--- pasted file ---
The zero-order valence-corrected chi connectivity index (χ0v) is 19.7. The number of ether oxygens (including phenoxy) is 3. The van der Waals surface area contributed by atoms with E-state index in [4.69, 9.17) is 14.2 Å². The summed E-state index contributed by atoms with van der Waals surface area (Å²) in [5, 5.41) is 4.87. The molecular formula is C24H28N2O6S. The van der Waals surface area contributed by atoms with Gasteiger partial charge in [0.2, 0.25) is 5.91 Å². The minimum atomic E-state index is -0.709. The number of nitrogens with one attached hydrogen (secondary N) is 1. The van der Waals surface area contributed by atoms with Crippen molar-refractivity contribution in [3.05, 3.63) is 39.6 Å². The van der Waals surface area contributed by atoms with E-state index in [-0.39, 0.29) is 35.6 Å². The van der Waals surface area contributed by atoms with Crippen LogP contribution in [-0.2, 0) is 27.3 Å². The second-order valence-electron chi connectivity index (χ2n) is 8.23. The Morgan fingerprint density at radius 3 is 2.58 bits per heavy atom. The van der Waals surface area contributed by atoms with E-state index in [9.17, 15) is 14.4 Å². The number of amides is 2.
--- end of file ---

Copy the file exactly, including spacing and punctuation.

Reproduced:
The zero-order valence-corrected chi connectivity index (χ0v) is 19.7. The number of ether oxygens (including phenoxy) is 3. The van der Waals surface area contributed by atoms with E-state index in [4.69, 9.17) is 14.2 Å². The summed E-state index contributed by atoms with van der Waals surface area (Å²) in [5, 5.41) is 4.87. The molecular formula is C24H28N2O6S. The van der Waals surface area contributed by atoms with Gasteiger partial charge in [0.2, 0.25) is 5.91 Å². The minimum atomic E-state index is -0.709. The number of nitrogens with one attached hydrogen (secondary N) is 1. The van der Waals surface area contributed by atoms with Crippen molar-refractivity contribution in [3.05, 3.63) is 39.6 Å². The van der Waals surface area contributed by atoms with E-state index in [-0.39, 0.29) is 35.6 Å². The van der Waals surface area contributed by atoms with Crippen LogP contribution in [-0.2, 0) is 27.3 Å². The second-order valence-electron chi connectivity index (χ2n) is 8.23. The Morgan fingerprint density at radius 3 is 2.58 bits per heavy atom. The van der Waals surface area contributed by atoms with E-state index in [9.17, 15) is 14.4 Å². The number of amides is 2.